Physical abuse may include:
- Unwanted Contact. Unwanted physical or sexual contact like choking, shaking, strangulation, burning, biting, slapping, spitting, pushing, kicking, and pulling hair are all common.
- Withholding Care. When the person prevents their partner from eating, having access to medical care, or taking necessary medication.
- Preventing Sleep. They prevent their partner from getting adequate or any sleep. Sleep deprivation is often done because it makes a person easier to control and manipulate.
- Forced Consumption. Forcing you to drink alcohol or take drugs.
- Using Weapons. They weaponize objects around you to harm you, such as a belt or wooden spoon. They may even throw things at you.
- Harming Others. They harm others in the household, such as children or pets.
The Connection Between Emotional and Physical Abuse
People who experience emotional abuse often end up experiencing physical abuse too. Most physically abusive men are also emotionally or psychologically abusive to their partners. Usually, a relationship will start as loving and full of intimacy. This positive start is how abusive partners gain control. Without that bond, a person would walk away. But with that bond, it makes it much more difficult to leave. Then the emotional and psychological abuse starts. Making the partner feel isolated, worthless, and like they deserve the abuse. After the emotional abuse has become normalized is when it turns physically violent.
Red Flags of Abuse
Developing the ability to recognize when you’re in an emotionally or psychologically abusive relationship may enable you to leave sooner and when it is safer to do so.
Red flags of abuse include when your partner:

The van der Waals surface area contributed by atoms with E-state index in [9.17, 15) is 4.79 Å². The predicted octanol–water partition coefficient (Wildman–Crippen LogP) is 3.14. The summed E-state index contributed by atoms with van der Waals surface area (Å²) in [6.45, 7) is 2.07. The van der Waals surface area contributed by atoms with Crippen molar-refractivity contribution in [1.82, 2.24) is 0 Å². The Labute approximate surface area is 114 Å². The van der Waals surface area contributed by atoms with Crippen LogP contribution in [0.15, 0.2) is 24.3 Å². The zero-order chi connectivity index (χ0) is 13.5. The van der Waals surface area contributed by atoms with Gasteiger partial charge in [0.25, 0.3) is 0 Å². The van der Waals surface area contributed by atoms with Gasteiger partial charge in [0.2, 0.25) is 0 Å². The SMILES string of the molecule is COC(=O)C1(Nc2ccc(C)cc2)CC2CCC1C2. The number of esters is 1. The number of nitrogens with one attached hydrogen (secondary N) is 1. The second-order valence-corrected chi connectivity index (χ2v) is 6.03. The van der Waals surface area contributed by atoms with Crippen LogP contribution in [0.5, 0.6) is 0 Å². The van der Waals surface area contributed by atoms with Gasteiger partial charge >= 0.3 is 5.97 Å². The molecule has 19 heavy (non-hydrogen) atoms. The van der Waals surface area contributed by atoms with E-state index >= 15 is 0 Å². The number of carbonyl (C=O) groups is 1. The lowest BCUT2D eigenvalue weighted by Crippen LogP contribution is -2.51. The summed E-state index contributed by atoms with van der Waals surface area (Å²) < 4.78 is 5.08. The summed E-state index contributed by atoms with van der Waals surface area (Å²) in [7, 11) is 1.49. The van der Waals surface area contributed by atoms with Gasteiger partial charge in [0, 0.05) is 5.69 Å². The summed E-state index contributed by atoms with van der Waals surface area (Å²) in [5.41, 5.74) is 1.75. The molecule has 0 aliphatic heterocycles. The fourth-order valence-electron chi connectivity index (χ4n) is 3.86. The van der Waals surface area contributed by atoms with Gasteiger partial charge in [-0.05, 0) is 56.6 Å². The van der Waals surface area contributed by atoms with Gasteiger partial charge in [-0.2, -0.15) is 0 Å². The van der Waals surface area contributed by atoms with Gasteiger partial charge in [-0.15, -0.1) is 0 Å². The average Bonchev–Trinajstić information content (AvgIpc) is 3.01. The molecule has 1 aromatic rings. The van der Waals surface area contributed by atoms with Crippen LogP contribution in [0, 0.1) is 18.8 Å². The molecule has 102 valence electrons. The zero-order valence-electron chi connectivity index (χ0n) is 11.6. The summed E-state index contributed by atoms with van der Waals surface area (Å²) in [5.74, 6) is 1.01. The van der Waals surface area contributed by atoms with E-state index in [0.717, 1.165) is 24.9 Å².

- Isolates you from loved ones who may be able to help you.
- Blames you for the violence or the abuse and refuses to take responsibility for their actions.
- Threatens to harm you, cheat on you, or leave you.
- Cross boundaries around your physical, mental, or emotional safety. This boundary abuse could be using technology to track your whereabouts, accessing your social media accounts, or even stalking you.
- Pressures you to have sex, to keep quiet, or act a certain way.
- Has a history of abuse in previous relationships, in their childhood, or with animals.
- Humiliates you publicly, on social media, or privately.
- Is excessively jealous or paranoid about where you are, what you are doing, or who you are near.
These are just some red flags of abuse. If your partner exhibits these behaviors, it may be time for you to remove yourself from the situation. Remember that you’re not to blame for your partner’s behaviors. You deserve to be and feel safe at all times and to recover from abuse.
How Integrative Life Center Can Help When Emotional Abuse Turns Physical
At the Integrative Life Center, we understand how difficult it is to experience abuse and remove yourself from an abusive situation. We can help you not only survive but thrive through our holistic treatment programs. ILC offers many therapies to help survivors of abuse regain their sense of self and safety. Take the first step in your healing by contacting us today.